The Great Facebook Bait & Switch

It’s no secret that Facebook’s organic reach has long been in decline. I recall sitting in a room with a client five years ago selling the channel as a cost-efficient means of talking to your consumers regularly. This was long before EdgeRank when your News Feed was sorted chronologically.

Of course, a great deal has changed since then. What was presumably once 100% organic reach of active users is now down to single digits and continues to fall. The impact of which you can see in this example highlighted by Rhys Hillman.

This is the same piece of content, posted at the same time by Snickers on two different channels.

The Facebook post, distributed to a potential 11 million fans generated only 6,000 engagements. Yet when the same content was published on Twitter to a 99.5% smaller audience, it generated 1050% more interaction.
But, to be fair, the Snickers post on Twitter is an outlier of success. In fact it performed so well, that the number of engagements was actually higher than the brand’s total number of followers.

So let’s take a look at this more reasonable, less ‘viral’ post from Bud Light.

Although not as drastic, Twitter once again hugely out performs Facebook. Anecdotally, this is consistent across a number of brands I reviewed, both big and small, as well as international and local.

As this organic reach falls to nearly 0%, we become apparent of Facebook great dirty bait and switch. Facebook have encouraged brands for years to build their community (and invest significantly in media buys for acquisition) under the pretense of being able to engage with them often and for free. But that is no longer the case. And their ‘solution’ is to invest even further in promoting posts.

At the end of the day, the above examples make it increasingly difficult to justify the significant resource it takes to manage a Facebook community effectively and I wouldn’t be surprised if clients start shifting their budgets elsewhere.

  • Zac Martin
    Posted at July 1, 2014 8:53pm, 01 July Reply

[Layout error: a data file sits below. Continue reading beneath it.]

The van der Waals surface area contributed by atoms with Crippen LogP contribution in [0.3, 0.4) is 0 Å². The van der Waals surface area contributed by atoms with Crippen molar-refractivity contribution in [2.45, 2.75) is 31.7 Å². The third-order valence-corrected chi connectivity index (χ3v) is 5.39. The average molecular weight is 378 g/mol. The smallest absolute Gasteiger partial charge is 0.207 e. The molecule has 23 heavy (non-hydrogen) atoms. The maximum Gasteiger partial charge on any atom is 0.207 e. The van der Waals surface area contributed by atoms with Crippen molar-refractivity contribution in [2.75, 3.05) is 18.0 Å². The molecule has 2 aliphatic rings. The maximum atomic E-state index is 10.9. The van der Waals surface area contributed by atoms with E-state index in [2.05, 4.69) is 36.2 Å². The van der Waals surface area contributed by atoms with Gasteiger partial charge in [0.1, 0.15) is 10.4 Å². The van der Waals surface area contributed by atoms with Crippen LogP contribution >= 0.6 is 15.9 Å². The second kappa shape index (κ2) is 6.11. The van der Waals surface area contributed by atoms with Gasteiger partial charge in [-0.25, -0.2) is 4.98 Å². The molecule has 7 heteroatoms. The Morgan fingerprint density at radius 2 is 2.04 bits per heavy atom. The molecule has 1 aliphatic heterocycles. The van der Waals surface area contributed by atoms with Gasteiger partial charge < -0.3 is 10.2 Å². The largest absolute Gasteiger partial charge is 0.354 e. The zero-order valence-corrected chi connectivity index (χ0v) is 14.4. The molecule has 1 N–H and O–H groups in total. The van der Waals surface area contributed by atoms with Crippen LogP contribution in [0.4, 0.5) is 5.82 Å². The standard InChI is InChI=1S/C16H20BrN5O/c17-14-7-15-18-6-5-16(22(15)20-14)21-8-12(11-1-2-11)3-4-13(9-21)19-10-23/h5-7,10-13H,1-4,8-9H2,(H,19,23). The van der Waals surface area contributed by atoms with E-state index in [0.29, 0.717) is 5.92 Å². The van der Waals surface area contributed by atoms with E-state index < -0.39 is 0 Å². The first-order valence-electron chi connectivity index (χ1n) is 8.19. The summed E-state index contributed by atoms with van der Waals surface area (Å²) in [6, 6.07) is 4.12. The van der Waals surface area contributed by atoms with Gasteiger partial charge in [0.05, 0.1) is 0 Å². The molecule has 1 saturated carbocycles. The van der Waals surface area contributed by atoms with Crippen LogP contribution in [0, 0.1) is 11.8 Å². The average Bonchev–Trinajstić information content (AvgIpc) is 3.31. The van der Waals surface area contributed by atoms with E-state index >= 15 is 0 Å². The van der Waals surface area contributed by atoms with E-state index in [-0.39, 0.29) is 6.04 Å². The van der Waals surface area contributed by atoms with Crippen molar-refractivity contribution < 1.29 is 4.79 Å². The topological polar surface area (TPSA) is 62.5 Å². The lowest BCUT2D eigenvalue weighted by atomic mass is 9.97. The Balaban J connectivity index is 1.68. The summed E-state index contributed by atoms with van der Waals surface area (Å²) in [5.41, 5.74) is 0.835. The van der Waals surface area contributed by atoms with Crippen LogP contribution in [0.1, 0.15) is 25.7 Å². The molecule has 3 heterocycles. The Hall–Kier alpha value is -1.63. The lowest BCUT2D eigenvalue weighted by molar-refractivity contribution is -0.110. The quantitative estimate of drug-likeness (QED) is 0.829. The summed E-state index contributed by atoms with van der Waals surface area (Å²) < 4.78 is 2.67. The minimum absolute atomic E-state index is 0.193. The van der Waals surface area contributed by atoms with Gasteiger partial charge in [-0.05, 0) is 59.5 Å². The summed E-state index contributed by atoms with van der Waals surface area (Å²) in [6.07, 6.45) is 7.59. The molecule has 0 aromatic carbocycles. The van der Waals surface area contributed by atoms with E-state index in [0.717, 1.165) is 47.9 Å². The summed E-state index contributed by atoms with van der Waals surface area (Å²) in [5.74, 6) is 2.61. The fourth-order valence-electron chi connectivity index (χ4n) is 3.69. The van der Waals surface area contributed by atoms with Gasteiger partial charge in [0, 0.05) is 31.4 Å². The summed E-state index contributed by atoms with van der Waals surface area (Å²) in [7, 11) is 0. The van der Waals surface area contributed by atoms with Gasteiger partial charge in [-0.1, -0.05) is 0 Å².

I'll be the first one to put my hand up and suggest the numbers are not science. Ideally you would measure reach of posts and exclude any interactions generated from non-followers. But as an anecdotal comment on the state of things, the trend stands.

    And as someone pointed out to me, The Ad Contrarian wrote a post with the same title in March, which I have no problems admitting is much better than this one:

  • Steve Fogg
    Posted at July 2, 2014 1:39pm, 02 July Reply

    Some great observations here Zac. The challenge is that for some brands Twitter isn't as powerful a channel as Facebook and so they are stuck with FB as that is where the majority of their audience is.

    As all these SM platforms move into monetisation the reality is for all brands that there will be some element of pay to play. They will eventually become what newspapers were like in the 20th Century. Editorial content (audience) with ads in between to fund it.

  • Giovanna Alves
    Posted at October 30, 2014 4:00am, 30 October Reply

    Over the years, brands have been doing everything they can to get more likes on Facebook. Obviously the better brands were able to create viral content, but all firms have been trying things from various types of contests, cross promotions from their own website, email messaging and marketing, signs and stickers in their shop windows, and even buying likes from the types of companies listed at Fans Reviews for instance. But now with how the Newsfeed algorithm uses a thing called edgerank to choose what types of content to display (and Facebook makes more money if brand's content isn't displayed) there's an incentive for them to craft a system where engagement is minimal so that brands have to pay them more money to actually get any value out of Facebook.

    It kind of reminds me how the SEO industry changed from the initial years where companies were doing anything they could to get as many low quality links published and then had to scramble to change how they operated.

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